Farmers do what they do because they love the job, but that doesn’t mean it’s not difficult. Sometimes, it can seem like an uphill battle to stay on top of markets, volatility, and weather, all in addition to daily tasks. Not to mention, this is increasingly while facing questions about the sustainability, safety, or necessity of the foods we produce.
I was reminded of this while reading about some farmer protests a few weeks ago. After a national report presented that biodiversity across the country had fallen, these producers felt that they had been unfairly singled out as the sole culprit of the problem. Many drove tractors to their cities to meet with government officials, and they worked to raise awareness about the care taken by farmers to preserve their land and the life on it.
The pictures were quite a scene, but don’t worry if you missed it. This happened in Germany.
Why does it matter what happens in Germany? This event gives us some valuable perspective that Americans are not alone in the challenges we face as agriculturalists. Animal agriculture, in particular, can unfortunately come under attack from some vegetarians or vegans around the world (in a 2018 list of the most vegan-friendly countries, six other nations outranked the U.S.).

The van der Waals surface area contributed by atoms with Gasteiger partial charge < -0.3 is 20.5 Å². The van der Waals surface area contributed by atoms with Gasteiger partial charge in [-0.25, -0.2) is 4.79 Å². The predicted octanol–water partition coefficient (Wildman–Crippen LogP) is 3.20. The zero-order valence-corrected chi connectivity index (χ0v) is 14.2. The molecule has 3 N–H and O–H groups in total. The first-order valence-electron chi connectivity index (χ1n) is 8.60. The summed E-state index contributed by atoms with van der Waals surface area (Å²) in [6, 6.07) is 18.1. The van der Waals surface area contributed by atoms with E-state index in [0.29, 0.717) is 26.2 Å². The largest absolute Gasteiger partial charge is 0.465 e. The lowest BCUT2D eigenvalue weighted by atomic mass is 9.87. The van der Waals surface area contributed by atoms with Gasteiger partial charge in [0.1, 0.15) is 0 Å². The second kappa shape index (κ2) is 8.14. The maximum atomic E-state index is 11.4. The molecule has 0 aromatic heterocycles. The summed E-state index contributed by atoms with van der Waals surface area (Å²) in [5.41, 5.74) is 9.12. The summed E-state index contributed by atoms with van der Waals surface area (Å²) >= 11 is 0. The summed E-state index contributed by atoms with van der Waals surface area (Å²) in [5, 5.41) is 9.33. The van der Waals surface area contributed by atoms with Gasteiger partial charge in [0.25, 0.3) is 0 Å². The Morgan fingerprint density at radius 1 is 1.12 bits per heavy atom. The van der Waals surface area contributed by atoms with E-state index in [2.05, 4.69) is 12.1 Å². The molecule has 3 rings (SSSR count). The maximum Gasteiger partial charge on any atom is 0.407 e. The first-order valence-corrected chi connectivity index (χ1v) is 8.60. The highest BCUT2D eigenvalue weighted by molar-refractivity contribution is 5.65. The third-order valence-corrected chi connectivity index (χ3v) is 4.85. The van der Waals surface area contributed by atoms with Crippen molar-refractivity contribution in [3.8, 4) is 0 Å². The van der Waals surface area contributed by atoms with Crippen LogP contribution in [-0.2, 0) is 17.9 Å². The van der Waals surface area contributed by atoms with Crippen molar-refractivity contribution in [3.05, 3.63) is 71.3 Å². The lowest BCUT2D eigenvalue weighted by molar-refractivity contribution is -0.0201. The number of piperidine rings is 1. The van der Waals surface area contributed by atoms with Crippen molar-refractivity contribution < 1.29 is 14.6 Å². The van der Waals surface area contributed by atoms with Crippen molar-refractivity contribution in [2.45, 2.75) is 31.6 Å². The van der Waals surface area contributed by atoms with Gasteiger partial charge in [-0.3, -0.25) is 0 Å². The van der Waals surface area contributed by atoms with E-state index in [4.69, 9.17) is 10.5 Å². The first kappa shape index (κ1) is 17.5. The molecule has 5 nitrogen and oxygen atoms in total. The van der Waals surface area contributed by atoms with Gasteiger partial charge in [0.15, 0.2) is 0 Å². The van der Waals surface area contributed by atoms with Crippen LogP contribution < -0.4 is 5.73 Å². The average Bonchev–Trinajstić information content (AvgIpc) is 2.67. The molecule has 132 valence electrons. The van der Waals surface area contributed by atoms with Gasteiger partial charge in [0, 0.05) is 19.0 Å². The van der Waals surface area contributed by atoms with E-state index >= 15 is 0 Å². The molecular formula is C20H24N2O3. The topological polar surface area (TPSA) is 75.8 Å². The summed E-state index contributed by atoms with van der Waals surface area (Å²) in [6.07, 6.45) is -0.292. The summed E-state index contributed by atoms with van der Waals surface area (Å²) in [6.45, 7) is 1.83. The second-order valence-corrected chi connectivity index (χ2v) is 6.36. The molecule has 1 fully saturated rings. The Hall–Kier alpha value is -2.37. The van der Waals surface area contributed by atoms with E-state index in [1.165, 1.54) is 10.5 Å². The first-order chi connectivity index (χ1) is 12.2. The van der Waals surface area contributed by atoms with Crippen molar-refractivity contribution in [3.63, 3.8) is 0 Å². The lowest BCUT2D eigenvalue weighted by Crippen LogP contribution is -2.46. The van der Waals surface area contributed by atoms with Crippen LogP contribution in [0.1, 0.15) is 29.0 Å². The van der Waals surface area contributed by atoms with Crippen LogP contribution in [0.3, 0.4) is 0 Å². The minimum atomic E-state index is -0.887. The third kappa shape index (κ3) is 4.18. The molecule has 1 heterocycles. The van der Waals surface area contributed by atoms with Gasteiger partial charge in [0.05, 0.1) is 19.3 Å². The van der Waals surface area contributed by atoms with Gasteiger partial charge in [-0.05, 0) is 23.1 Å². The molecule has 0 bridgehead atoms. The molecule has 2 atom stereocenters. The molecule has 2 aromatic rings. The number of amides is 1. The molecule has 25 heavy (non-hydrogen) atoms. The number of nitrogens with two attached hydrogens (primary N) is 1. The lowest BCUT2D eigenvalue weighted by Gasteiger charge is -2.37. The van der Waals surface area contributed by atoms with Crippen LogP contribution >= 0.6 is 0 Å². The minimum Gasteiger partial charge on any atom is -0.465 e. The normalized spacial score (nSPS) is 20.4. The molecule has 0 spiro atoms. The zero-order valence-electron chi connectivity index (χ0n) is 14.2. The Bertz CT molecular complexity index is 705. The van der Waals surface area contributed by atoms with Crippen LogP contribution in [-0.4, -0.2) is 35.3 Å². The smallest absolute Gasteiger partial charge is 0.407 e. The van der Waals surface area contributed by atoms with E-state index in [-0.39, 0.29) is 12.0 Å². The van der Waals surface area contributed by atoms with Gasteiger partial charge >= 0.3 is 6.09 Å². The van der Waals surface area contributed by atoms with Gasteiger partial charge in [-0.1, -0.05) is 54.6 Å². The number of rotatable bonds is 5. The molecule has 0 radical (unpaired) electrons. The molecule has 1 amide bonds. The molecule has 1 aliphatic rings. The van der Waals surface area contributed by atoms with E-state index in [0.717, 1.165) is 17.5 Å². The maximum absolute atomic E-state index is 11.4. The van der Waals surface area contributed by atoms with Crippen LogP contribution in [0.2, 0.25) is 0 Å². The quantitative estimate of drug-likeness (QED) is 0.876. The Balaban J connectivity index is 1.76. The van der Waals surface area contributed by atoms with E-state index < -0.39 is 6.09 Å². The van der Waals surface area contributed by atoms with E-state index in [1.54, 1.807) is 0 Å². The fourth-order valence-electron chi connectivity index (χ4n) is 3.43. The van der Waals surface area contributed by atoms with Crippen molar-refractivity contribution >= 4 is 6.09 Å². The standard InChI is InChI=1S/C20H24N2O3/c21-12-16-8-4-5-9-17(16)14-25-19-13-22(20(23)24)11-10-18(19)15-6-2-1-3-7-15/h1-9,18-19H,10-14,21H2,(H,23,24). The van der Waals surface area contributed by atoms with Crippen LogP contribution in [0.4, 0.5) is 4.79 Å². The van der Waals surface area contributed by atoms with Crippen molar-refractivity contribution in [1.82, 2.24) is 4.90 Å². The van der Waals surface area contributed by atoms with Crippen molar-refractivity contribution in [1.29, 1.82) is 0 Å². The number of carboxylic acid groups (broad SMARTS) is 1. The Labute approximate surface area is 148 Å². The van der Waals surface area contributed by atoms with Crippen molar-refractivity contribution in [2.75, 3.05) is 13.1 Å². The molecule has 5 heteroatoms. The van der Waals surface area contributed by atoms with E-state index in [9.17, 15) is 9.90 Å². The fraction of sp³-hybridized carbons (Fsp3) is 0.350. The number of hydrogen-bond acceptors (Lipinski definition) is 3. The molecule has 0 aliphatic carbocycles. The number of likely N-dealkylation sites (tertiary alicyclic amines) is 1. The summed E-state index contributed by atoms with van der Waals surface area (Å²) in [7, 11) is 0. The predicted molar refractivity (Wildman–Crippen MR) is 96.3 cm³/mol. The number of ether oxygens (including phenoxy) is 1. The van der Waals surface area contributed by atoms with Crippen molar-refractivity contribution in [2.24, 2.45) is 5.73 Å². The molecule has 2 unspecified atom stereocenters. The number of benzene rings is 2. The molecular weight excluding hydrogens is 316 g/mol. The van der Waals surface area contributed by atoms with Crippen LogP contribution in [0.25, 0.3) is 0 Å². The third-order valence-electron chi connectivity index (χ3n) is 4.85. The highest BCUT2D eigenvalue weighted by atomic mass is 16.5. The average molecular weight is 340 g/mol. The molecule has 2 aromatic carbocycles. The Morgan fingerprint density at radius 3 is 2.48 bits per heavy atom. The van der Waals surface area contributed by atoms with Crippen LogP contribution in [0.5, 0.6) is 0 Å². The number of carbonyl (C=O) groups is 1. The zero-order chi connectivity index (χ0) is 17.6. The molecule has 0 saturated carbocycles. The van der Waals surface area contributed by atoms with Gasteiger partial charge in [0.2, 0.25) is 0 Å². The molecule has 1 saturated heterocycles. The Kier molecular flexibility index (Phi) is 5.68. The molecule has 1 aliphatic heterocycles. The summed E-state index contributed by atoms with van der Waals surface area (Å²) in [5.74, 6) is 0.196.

But hold on; let’s keep looking at the big picture.
We know that agriculture works to feed more than 7 billion people each day, in every country on the planet. We know that our sustainability story is one worth telling. And we must remember that we have many, many more supporters than questioners — in the form of people who appreciate that they have access to food that is safe and affordable.
In fact, in the face of food shortages caused by the COVID-19 pandemic, professionals from 75 organizations around the world joined together to present a letter supporting the need for animal agriculture more than ever right now.
We are not alone.
This is not at all to say that agriculture is perfect or that no one should push for better practices and technologies. Innovation is the reason food production is so advanced today. With continued support, agriculture around the world will keep improving.
Katelyn Allen joined the Hoard’s Dairyman team as the Publications Editor in August 2019. She manages the development, editing, and marketing of the variety of resources offered through the Hoard’s Dairyman Bookstore. Katelyn is a 2019 graduate of Virginia Tech, where she majored in dairy science and minored in communication. Katelyn grew up on her family’s registered Holstein dairy, Glen-Toctin Farm, in Jefferson, Md.